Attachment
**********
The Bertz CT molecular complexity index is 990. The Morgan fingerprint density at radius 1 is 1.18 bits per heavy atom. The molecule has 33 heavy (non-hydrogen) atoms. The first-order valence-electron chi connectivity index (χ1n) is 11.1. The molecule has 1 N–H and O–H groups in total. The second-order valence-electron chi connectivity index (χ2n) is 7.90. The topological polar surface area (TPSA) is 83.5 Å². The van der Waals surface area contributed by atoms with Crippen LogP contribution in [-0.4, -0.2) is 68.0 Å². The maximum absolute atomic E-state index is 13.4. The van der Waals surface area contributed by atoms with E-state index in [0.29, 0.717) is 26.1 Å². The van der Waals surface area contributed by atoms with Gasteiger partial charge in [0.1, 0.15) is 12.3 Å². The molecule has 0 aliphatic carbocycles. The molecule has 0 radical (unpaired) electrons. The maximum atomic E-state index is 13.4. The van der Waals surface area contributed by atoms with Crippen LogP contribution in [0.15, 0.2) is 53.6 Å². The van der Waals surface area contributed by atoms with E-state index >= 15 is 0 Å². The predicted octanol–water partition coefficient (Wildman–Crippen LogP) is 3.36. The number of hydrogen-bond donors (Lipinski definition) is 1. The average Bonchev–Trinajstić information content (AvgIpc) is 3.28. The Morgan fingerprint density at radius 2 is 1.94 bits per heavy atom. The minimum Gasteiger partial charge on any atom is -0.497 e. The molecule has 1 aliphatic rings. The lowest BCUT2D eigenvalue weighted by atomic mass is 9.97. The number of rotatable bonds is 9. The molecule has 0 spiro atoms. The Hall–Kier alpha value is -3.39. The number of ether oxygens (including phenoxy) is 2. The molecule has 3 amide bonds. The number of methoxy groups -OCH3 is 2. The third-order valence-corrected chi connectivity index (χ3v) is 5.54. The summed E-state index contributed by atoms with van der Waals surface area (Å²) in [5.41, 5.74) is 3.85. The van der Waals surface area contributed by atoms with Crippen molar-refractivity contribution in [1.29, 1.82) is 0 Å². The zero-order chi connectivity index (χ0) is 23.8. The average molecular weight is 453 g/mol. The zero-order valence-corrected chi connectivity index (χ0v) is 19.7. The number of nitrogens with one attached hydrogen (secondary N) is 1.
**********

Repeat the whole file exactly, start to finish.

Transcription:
The Bertz CT molecular complexity index is 990. The Morgan fingerprint density at radius 1 is 1.18 bits per heavy atom. The molecule has 33 heavy (non-hydrogen) atoms. The first-order valence-electron chi connectivity index (χ1n) is 11.1. The molecule has 1 N–H and O–H groups in total. The second-order valence-electron chi connectivity index (χ2n) is 7.90. The topological polar surface area (TPSA) is 83.5 Å². The van der Waals surface area contributed by atoms with Crippen LogP contribution in [-0.4, -0.2) is 68.0 Å². The maximum absolute atomic E-state index is 13.4. The van der Waals surface area contributed by atoms with E-state index in [0.29, 0.717) is 26.1 Å². The van der Waals surface area contributed by atoms with Gasteiger partial charge in [0.1, 0.15) is 12.3 Å². The molecule has 0 aliphatic carbocycles. The molecule has 0 radical (unpaired) electrons. The maximum atomic E-state index is 13.4. The van der Waals surface area contributed by atoms with Crippen LogP contribution in [0.15, 0.2) is 53.6 Å². The van der Waals surface area contributed by atoms with E-state index >= 15 is 0 Å². The predicted octanol–water partition coefficient (Wildman–Crippen LogP) is 3.36. The number of hydrogen-bond donors (Lipinski definition) is 1. The average Bonchev–Trinajstić information content (AvgIpc) is 3.28. The Morgan fingerprint density at radius 2 is 1.94 bits per heavy atom. The minimum Gasteiger partial charge on any atom is -0.497 e. The molecule has 1 aliphatic rings. The lowest BCUT2D eigenvalue weighted by atomic mass is 9.97. The number of rotatable bonds is 9. The molecule has 0 spiro atoms. The Hall–Kier alpha value is -3.39. The number of ether oxygens (including phenoxy) is 2. The molecule has 3 amide bonds. The number of methoxy groups -OCH3 is 2. The third-order valence-corrected chi connectivity index (χ3v) is 5.54. The summed E-state index contributed by atoms with van der Waals surface area (Å²) in [5.41, 5.74) is 3.85. The van der Waals surface area contributed by atoms with Crippen molar-refractivity contribution in [1.29, 1.82) is 0 Å². The zero-order chi connectivity index (χ0) is 23.8. The average molecular weight is 453 g/mol. The zero-order valence-corrected chi connectivity index (χ0v) is 19.7. The number of nitrogens with one attached hydrogen (secondary N) is 1.